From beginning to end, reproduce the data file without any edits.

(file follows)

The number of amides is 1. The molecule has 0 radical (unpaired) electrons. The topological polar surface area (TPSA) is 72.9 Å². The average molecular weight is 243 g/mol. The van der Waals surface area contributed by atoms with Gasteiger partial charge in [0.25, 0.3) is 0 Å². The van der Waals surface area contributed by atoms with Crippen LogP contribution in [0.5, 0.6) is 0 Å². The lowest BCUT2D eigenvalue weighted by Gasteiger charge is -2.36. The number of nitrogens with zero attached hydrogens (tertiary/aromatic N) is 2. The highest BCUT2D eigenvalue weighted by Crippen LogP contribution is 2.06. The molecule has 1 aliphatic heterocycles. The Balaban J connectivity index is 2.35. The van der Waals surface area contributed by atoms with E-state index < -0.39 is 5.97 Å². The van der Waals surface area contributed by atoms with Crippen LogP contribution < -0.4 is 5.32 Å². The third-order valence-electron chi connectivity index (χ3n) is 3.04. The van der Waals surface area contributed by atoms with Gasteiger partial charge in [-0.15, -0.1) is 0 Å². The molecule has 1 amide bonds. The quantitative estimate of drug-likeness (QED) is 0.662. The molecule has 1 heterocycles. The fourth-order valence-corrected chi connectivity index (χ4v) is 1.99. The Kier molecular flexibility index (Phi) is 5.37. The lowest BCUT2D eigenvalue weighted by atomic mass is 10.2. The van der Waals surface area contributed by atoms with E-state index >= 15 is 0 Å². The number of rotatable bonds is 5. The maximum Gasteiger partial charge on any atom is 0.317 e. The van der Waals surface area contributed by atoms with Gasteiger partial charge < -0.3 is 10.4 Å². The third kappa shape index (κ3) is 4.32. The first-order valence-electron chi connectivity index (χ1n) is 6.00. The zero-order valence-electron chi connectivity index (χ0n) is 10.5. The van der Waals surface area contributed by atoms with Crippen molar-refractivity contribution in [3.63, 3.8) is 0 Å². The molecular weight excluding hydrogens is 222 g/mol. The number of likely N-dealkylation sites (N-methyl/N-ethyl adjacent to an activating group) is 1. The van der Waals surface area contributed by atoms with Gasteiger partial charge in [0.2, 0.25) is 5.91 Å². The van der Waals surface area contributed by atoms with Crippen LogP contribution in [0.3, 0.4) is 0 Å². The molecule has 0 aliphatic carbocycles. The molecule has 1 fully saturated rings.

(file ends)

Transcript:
The number of amides is 1. The molecule has 0 radical (unpaired) electrons. The topological polar surface area (TPSA) is 72.9 Å². The average molecular weight is 243 g/mol. The van der Waals surface area contributed by atoms with Gasteiger partial charge in [0.25, 0.3) is 0 Å². The van der Waals surface area contributed by atoms with Crippen LogP contribution in [0.5, 0.6) is 0 Å². The lowest BCUT2D eigenvalue weighted by Gasteiger charge is -2.36. The number of nitrogens with zero attached hydrogens (tertiary/aromatic N) is 2. The highest BCUT2D eigenvalue weighted by Crippen LogP contribution is 2.06. The molecule has 1 aliphatic heterocycles. The Balaban J connectivity index is 2.35. The van der Waals surface area contributed by atoms with E-state index < -0.39 is 5.97 Å². The van der Waals surface area contributed by atoms with Crippen LogP contribution < -0.4 is 5.32 Å². The third-order valence-electron chi connectivity index (χ3n) is 3.04. The van der Waals surface area contributed by atoms with Gasteiger partial charge in [-0.15, -0.1) is 0 Å². The molecule has 1 amide bonds. The quantitative estimate of drug-likeness (QED) is 0.662. The molecule has 1 heterocycles. The fourth-order valence-corrected chi connectivity index (χ4v) is 1.99. The Kier molecular flexibility index (Phi) is 5.37. The lowest BCUT2D eigenvalue weighted by atomic mass is 10.2. The van der Waals surface area contributed by atoms with E-state index >= 15 is 0 Å². The number of rotatable bonds is 5. The maximum Gasteiger partial charge on any atom is 0.317 e. The van der Waals surface area contributed by atoms with Gasteiger partial charge < -0.3 is 10.4 Å². The third kappa shape index (κ3) is 4.32. The first-order valence-electron chi connectivity index (χ1n) is 6.00. The zero-order valence-electron chi connectivity index (χ0n) is 10.5. The van der Waals surface area contributed by atoms with Crippen molar-refractivity contribution in [3.63, 3.8) is 0 Å². The molecular weight excluding hydrogens is 222 g/mol. The number of likely N-dealkylation sites (N-methyl/N-ethyl adjacent to an activating group) is 1. The van der Waals surface area contributed by atoms with Gasteiger partial charge in [0.2, 0.25) is 5.91 Å². The van der Waals surface area contributed by atoms with Crippen LogP contribution in [0.3, 0.4) is 0 Å². The molecule has 0 aliphatic carbocycles. The molecule has 1 fully saturated rings.